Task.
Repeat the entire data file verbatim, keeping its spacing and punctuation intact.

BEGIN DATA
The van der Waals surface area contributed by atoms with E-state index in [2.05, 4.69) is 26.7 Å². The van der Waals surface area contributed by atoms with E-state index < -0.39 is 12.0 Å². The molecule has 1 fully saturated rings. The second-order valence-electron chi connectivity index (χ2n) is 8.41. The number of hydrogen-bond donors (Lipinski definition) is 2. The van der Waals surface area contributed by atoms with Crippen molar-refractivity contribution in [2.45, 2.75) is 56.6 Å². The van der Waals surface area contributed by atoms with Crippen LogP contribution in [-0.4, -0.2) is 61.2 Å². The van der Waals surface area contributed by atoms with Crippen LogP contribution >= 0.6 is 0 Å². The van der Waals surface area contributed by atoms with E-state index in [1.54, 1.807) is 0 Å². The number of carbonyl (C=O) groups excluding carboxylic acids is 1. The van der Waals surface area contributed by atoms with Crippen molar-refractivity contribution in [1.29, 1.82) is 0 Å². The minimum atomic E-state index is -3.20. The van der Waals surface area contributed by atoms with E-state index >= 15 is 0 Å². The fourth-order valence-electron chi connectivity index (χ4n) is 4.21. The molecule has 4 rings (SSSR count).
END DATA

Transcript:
The van der Waals surface area contributed by atoms with E-state index in [2.05, 4.69) is 26.7 Å². The van der Waals surface area contributed by atoms with E-state index < -0.39 is 12.0 Å². The molecule has 1 fully saturated rings. The second-order valence-electron chi connectivity index (χ2n) is 8.41. The number of hydrogen-bond donors (Lipinski definition) is 2. The van der Waals surface area contributed by atoms with Crippen molar-refractivity contribution in [2.45, 2.75) is 56.6 Å². The van der Waals surface area contributed by atoms with Crippen LogP contribution in [-0.4, -0.2) is 61.2 Å². The van der Waals surface area contributed by atoms with Crippen LogP contribution >= 0.6 is 0 Å². The van der Waals surface area contributed by atoms with E-state index in [1.54, 1.807) is 0 Å². The number of carbonyl (C=O) groups excluding carboxylic acids is 1. The van der Waals surface area contributed by atoms with Crippen molar-refractivity contribution in [1.29, 1.82) is 0 Å². The minimum atomic E-state index is -3.20. The van der Waals surface area contributed by atoms with E-state index >= 15 is 0 Å². The fourth-order valence-electron chi connectivity index (χ4n) is 4.21. The molecule has 4 rings (SSSR count).